By Don Khouri, PhD, Managing Director Fortune Northeast

As a dentist, you wear three important hats. In your clinical role, you are usually the primary producer, you are the entrepreneur and owner of the business, and the leader of the team. Along with that, you have personal commitments to honor as well. How can you effectively integrate all of that for what we call an extraordinary practice and extraordinary life?

June 20th was world productivity day when people celebrate their own productivity in their own ways. It’s also a time to reflect and identify ways you can be more productive. Here are four tips to consider.

Tip #1: Optimize Appointment Scheduling

Effective scheduling is the cornerstone of a productive dental practice. Consider adopting the following techniques:

  • Goal Setting: Ensure every provider has a daily goal and assign someone responsible for ensuring providers are scheduled to that goal.
  • Implement time blocking: Allocate specific time slots for your most productive procedures. This enhances the patient experience and allows for a smooth, stress-free day.
  • Utilize your practice management software to streamline appointment scheduling, Most software programs allow you to setup templates for your most common procedures and allocate assistant time and doctor time for you to maximize doctor time.

Tip #2: Delegate and Outsource

I often hear from dentists that they carry the weight of the practice on their shoulders. However, effective delegation and outsourcing can lighten the load and free up valuable time. Consider the following approaches:

  • Empower Your Team: Train your administrative team to own their own responsibilities: scheduling, financial aspects of the practice, patient care, and treatment presentation. Effective delegation not only reduces your workload but also empowers your team members to learn and grow. We are most fulfilled when we are learning and growing.
  • Delegate Personal Responsibilities: Just as you delegate administrative tasks, consider delegating personal responsibilities when possible. Outsource tasks like home maintenance, grocery shopping, or errands, allowing you to focus on your professional and personal priorities.
  • Outsource specialized tasks: For specific functions like bookkeeping, insurance verification, marketing, and team training, consider outsourcing to professionals who specialize in those areas. This allows you to leverage the expertise of other while focusing on what you do best.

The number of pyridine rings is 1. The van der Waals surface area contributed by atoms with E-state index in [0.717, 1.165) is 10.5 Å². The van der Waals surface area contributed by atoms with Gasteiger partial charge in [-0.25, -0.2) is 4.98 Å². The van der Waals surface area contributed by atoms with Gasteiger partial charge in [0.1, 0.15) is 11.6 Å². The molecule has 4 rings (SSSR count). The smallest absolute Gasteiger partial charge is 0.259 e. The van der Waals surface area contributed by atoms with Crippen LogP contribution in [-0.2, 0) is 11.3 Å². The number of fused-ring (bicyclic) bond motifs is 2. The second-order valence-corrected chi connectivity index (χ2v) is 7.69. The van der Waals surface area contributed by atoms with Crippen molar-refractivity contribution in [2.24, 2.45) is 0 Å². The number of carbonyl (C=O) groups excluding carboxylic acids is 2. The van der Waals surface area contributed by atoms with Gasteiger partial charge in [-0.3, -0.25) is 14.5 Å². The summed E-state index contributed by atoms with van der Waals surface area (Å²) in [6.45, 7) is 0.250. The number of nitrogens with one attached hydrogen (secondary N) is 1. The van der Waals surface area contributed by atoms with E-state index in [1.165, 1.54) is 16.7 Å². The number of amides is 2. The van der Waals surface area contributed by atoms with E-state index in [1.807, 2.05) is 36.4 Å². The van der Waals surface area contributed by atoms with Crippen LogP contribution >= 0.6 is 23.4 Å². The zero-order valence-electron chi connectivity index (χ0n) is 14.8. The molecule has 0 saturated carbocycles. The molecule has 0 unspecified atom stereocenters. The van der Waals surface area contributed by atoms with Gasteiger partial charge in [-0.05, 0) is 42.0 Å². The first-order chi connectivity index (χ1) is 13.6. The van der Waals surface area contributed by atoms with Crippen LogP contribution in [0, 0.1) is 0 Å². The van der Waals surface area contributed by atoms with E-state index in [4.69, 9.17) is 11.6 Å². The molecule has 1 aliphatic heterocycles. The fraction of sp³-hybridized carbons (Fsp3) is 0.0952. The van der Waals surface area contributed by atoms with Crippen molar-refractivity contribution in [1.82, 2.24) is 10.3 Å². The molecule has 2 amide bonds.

• Schedule some time off: One of my clients shared with me that works for him. He always had his next vacation scheduled whether is was a two-week break or a weekend getaway. The anticipation kept him motivated and excited to do his work knowing there was a reward ahead.

Tip #3: Prioritize Self-Care and Time Off

When the flight attendants review the security procedures on the plane, they always tell you to put on your own oxygen mask first before taking care of others. The reason for that is that you can better take care of others when you are breathing. Same is true when you are on the ground. When you prioritize yourself, you can better take care of others. Some may see this as selfish act, but actually I see it as exactly the opposite for that reason. It better positions you to take better care of your patients, your family, and others.

This is a must if you want to be more productive.

Know when to say yes. We prefer not to say no to others. It may be uncomfortable or we may just want to help as much as possible. When you know when to say yes to the most important things that align with your roadmap and priorities, you will be able to set boundaries and stay focused.

Tip #4: Work-life Balance Doesn’t Really Exist

If it did exist, you would allocate the same amount of time and energy to work life and home life. While possible, that is highly unlikely. More likely, you are putting more time and energy into one or the other. Richard Branson, the founder of Virgin America and similar companies, said, “there is no work, there is no play, it just living.”

The idea is that sometimes business life spills into personal life, and somethings personal life spills into business life. It’s ok. What you may want to strive for is business-life integration which suggests embracing the intermingling of business and personal activities. The focus is on finding harmony and flexibility between business and personal life rather than a strict balance (Kossek & Thompson, 2016). I don’t like to call it work because that has a negative connotation – it’s difficult and not fun. For some of us, it actually is fun.

I encourage you to put this into action today – optimize your schedule, delegate and outsource, prioritize self-care, and seek business-life integration.

If you want to be more productive in business and life, we are offering a complimentary personalized productivity assessment with a coach. Learn more at: Dental Practice Coaches – Fortune Northeast